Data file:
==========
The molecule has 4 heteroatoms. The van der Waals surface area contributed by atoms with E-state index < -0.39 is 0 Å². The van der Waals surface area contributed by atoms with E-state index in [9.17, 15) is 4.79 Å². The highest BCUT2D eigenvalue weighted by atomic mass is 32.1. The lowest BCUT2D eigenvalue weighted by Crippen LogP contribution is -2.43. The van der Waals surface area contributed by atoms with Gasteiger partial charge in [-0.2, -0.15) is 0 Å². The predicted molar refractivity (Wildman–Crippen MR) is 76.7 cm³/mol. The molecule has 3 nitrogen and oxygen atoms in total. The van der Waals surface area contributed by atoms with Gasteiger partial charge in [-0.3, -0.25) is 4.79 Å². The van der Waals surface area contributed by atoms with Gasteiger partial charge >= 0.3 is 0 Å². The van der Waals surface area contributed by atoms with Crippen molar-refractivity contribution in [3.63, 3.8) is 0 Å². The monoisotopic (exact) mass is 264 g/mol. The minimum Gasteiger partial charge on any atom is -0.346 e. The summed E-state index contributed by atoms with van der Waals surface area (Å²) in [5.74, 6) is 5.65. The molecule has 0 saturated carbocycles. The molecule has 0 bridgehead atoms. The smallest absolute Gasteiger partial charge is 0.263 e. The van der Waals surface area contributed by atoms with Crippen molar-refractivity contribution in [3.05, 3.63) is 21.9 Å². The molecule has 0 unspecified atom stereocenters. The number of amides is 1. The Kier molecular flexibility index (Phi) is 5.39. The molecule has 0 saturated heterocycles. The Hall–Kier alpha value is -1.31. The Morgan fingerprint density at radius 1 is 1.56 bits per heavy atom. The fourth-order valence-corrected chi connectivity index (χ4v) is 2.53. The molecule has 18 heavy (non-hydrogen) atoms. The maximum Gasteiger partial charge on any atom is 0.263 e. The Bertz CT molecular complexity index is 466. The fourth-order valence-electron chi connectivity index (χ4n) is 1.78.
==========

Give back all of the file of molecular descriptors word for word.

The molecule has 4 heteroatoms. The van der Waals surface area contributed by atoms with E-state index < -0.39 is 0 Å². The van der Waals surface area contributed by atoms with E-state index in [9.17, 15) is 4.79 Å². The highest BCUT2D eigenvalue weighted by atomic mass is 32.1. The lowest BCUT2D eigenvalue weighted by Crippen LogP contribution is -2.43. The van der Waals surface area contributed by atoms with Gasteiger partial charge in [-0.2, -0.15) is 0 Å². The predicted molar refractivity (Wildman–Crippen MR) is 76.7 cm³/mol. The molecule has 3 nitrogen and oxygen atoms in total. The van der Waals surface area contributed by atoms with Gasteiger partial charge in [-0.3, -0.25) is 4.79 Å². The van der Waals surface area contributed by atoms with Gasteiger partial charge >= 0.3 is 0 Å². The van der Waals surface area contributed by atoms with Crippen molar-refractivity contribution in [3.63, 3.8) is 0 Å². The monoisotopic (exact) mass is 264 g/mol. The minimum Gasteiger partial charge on any atom is -0.346 e. The summed E-state index contributed by atoms with van der Waals surface area (Å²) in [5.74, 6) is 5.65. The molecule has 0 saturated carbocycles. The molecule has 0 bridgehead atoms. The smallest absolute Gasteiger partial charge is 0.263 e. The van der Waals surface area contributed by atoms with Crippen molar-refractivity contribution in [3.05, 3.63) is 21.9 Å². The molecule has 0 unspecified atom stereocenters. The number of amides is 1. The Kier molecular flexibility index (Phi) is 5.39. The molecule has 0 saturated heterocycles. The Hall–Kier alpha value is -1.31. The Morgan fingerprint density at radius 1 is 1.56 bits per heavy atom. The fourth-order valence-corrected chi connectivity index (χ4v) is 2.53. The molecule has 18 heavy (non-hydrogen) atoms. The maximum Gasteiger partial charge on any atom is 0.263 e. The Bertz CT molecular complexity index is 466. The fourth-order valence-electron chi connectivity index (χ4n) is 1.78.